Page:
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Node: Q&A w/ David Rondinelli


Seeing as how I’m now posting news about comic books and will be doing reviews of select comic books going forward, and also how I’m a big supporter of Indie developers, I wanted to catch up with an independent comic book creator during NYCC. I got in contact with David Rondinelli, the founder of Horizon Line Comics, who was there promoting his new series Node. I spent some time asking him some questions about Horizon Line Comics and his flagship series, Node.

Me: David, tell me about Horizon Line Comics and what was your motivation for starting your own company?

David Rondinelli: Well basically it’s been around since early 2012. I got my start volunteering at a gallery called the MoCCA museum, which is the Museum of Comic and Cartoon Art in NYC. And that allowed me to make a lot of great contacts and from there I met a group called Pronto Comics, which is an independent not for profit publisher and event planner. And basically from there I got a chance to foster a lot of my skills and talents. I started off doing small anthologies (about) 6 to 8 page stories that got put in some of their different titles. And from there I worked my way up to becoming a manager of some books, and then I became the head editor of some books. And I helped organize different teams, kept them together for another anthology I did, which was called Manganation, and that’s also gonna be here at NYCC 2013 and we’ll be promoting it. But basically I wanted to kind of see what it’s like to take the reins myself and do a project completely on my own. So I started Horizon Line Comics and the first title that I’m promoting is Node. And I’m very excited because our 4th issue is about to launch and so I’m here promoting it as my new big deal.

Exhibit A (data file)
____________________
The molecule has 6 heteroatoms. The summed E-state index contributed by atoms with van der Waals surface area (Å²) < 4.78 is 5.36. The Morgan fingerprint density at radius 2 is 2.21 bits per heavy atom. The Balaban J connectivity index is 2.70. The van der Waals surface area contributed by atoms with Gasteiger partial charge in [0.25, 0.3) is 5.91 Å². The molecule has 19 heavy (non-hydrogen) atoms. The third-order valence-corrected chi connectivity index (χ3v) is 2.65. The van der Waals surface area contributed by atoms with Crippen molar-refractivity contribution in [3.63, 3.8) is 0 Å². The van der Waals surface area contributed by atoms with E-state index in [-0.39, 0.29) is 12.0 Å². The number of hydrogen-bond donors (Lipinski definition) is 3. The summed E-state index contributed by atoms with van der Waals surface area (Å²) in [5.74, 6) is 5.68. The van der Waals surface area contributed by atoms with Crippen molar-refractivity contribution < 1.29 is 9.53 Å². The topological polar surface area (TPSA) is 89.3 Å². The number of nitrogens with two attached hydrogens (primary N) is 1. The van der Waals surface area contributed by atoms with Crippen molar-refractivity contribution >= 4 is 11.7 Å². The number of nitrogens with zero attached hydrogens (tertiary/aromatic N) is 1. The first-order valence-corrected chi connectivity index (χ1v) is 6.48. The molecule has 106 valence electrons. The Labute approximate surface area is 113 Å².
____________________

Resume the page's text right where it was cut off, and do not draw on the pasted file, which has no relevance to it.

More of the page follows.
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Me: So tell me about Node. What does this comic book deal with and what separates it from other comic books?
David Rondinelli: Basically on a philosophical level and a creator level it’s very much a metaphor for when I moved to the city. I was a young creator and I wanted to be a writer and get into something that was not corporate or not money-crunching. And when I came to the city it was very rough. So Node was a story that mimicked that. (However) it’s a story about a girl who had dreams about being a musician and she doesn’t realize that she’s a descendant of an ancient line of martial artists who use their zodiac signs as a battle art form. And what happens is as time goes on magical creatures, monsters, all those kinds of things, they enter the world and reveal themselves. But instead of being embraced they get chucked to large city prisons, which are kind of like internment camps. So she finds herself trapped in one of these and she meets a mystic who is also a scientist and a vigilante who basically says if you help me clean up the city I’ll get you your freedom. So right now the first 2 issues were one story arc, which was a lot of fun. Had a lot of great people working with me on that. The third issue has gotten 5 stars on DriveThruComics and it’s doing pretty well too. And I”m hoping that issue 4 will continue that success.


Me: Is it a limited run or do you plan on keeping this series alive as long as you can?